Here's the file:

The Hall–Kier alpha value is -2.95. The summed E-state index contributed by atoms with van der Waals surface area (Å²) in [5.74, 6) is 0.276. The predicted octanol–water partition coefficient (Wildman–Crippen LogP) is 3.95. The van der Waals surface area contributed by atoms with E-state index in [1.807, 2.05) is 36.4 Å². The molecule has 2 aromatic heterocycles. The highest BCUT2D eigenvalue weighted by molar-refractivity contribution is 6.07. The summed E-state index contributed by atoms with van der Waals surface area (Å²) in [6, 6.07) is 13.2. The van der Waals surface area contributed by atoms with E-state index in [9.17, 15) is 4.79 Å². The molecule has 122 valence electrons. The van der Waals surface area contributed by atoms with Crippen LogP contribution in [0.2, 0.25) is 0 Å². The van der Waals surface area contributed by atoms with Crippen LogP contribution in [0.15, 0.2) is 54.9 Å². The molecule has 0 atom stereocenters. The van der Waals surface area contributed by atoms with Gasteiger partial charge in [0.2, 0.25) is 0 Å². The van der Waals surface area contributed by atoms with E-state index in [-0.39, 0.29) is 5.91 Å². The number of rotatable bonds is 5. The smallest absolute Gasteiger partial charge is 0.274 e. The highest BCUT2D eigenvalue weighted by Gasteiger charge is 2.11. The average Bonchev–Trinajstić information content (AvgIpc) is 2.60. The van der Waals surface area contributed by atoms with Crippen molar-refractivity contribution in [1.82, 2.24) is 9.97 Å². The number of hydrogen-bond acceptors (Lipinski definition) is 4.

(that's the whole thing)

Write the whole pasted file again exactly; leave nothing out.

The Hall–Kier alpha value is -2.95. The summed E-state index contributed by atoms with van der Waals surface area (Å²) in [5.74, 6) is 0.276. The predicted octanol–water partition coefficient (Wildman–Crippen LogP) is 3.95. The van der Waals surface area contributed by atoms with E-state index in [1.807, 2.05) is 36.4 Å². The molecule has 2 aromatic heterocycles. The highest BCUT2D eigenvalue weighted by molar-refractivity contribution is 6.07. The summed E-state index contributed by atoms with van der Waals surface area (Å²) in [6, 6.07) is 13.2. The van der Waals surface area contributed by atoms with E-state index in [9.17, 15) is 4.79 Å². The molecule has 122 valence electrons. The van der Waals surface area contributed by atoms with Crippen LogP contribution in [0.2, 0.25) is 0 Å². The van der Waals surface area contributed by atoms with Crippen LogP contribution in [0.15, 0.2) is 54.9 Å². The molecule has 0 atom stereocenters. The van der Waals surface area contributed by atoms with Gasteiger partial charge in [0.2, 0.25) is 0 Å². The van der Waals surface area contributed by atoms with E-state index in [-0.39, 0.29) is 5.91 Å². The number of rotatable bonds is 5. The smallest absolute Gasteiger partial charge is 0.274 e. The highest BCUT2D eigenvalue weighted by Gasteiger charge is 2.11. The average Bonchev–Trinajstić information content (AvgIpc) is 2.60. The van der Waals surface area contributed by atoms with Crippen molar-refractivity contribution in [1.82, 2.24) is 9.97 Å². The number of hydrogen-bond acceptors (Lipinski definition) is 4.